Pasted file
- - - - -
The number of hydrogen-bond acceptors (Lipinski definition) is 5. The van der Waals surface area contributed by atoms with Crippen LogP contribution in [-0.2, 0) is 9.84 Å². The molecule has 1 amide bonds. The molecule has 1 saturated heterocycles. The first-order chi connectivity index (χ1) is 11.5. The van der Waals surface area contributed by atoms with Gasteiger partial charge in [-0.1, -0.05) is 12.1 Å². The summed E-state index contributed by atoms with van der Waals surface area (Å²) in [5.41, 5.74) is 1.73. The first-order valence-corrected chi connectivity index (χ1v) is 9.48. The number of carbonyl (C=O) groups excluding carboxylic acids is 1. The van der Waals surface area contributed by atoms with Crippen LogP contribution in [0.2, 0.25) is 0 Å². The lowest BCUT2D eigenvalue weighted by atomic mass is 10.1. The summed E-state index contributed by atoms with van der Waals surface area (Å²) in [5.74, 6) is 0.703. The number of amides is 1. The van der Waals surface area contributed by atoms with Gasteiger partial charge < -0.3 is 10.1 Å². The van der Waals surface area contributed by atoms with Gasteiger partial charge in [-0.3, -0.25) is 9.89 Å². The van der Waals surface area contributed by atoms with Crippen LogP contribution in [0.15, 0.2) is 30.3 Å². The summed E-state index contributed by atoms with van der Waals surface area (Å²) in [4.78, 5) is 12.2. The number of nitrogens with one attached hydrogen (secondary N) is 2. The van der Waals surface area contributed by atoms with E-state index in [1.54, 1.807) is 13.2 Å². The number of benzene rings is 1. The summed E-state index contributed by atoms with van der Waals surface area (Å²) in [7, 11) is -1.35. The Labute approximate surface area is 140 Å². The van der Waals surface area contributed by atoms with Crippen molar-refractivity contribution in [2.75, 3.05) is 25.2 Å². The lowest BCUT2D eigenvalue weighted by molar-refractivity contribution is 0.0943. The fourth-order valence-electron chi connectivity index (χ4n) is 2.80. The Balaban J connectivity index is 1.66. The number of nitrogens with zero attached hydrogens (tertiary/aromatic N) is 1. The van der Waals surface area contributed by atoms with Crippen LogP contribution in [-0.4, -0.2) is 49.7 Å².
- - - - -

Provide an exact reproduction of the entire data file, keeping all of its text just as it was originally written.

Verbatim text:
The number of hydrogen-bond acceptors (Lipinski definition) is 5. The van der Waals surface area contributed by atoms with Crippen LogP contribution in [-0.2, 0) is 9.84 Å². The molecule has 1 amide bonds. The molecule has 1 saturated heterocycles. The first-order chi connectivity index (χ1) is 11.5. The van der Waals surface area contributed by atoms with Gasteiger partial charge in [-0.1, -0.05) is 12.1 Å². The summed E-state index contributed by atoms with van der Waals surface area (Å²) in [5.41, 5.74) is 1.73. The first-order valence-corrected chi connectivity index (χ1v) is 9.48. The number of carbonyl (C=O) groups excluding carboxylic acids is 1. The van der Waals surface area contributed by atoms with Crippen LogP contribution in [0.2, 0.25) is 0 Å². The lowest BCUT2D eigenvalue weighted by atomic mass is 10.1. The summed E-state index contributed by atoms with van der Waals surface area (Å²) in [5.74, 6) is 0.703. The number of amides is 1. The van der Waals surface area contributed by atoms with Gasteiger partial charge < -0.3 is 10.1 Å². The van der Waals surface area contributed by atoms with Gasteiger partial charge in [-0.3, -0.25) is 9.89 Å². The van der Waals surface area contributed by atoms with Crippen LogP contribution in [0.15, 0.2) is 30.3 Å². The summed E-state index contributed by atoms with van der Waals surface area (Å²) in [4.78, 5) is 12.2. The number of nitrogens with one attached hydrogen (secondary N) is 2. The van der Waals surface area contributed by atoms with E-state index in [1.54, 1.807) is 13.2 Å². The number of benzene rings is 1. The summed E-state index contributed by atoms with van der Waals surface area (Å²) in [7, 11) is -1.35. The Labute approximate surface area is 140 Å². The van der Waals surface area contributed by atoms with Crippen molar-refractivity contribution in [2.75, 3.05) is 25.2 Å². The lowest BCUT2D eigenvalue weighted by molar-refractivity contribution is 0.0943. The fourth-order valence-electron chi connectivity index (χ4n) is 2.80. The Balaban J connectivity index is 1.66. The number of nitrogens with zero attached hydrogens (tertiary/aromatic N) is 1. The van der Waals surface area contributed by atoms with Crippen LogP contribution in [-0.4, -0.2) is 49.7 Å².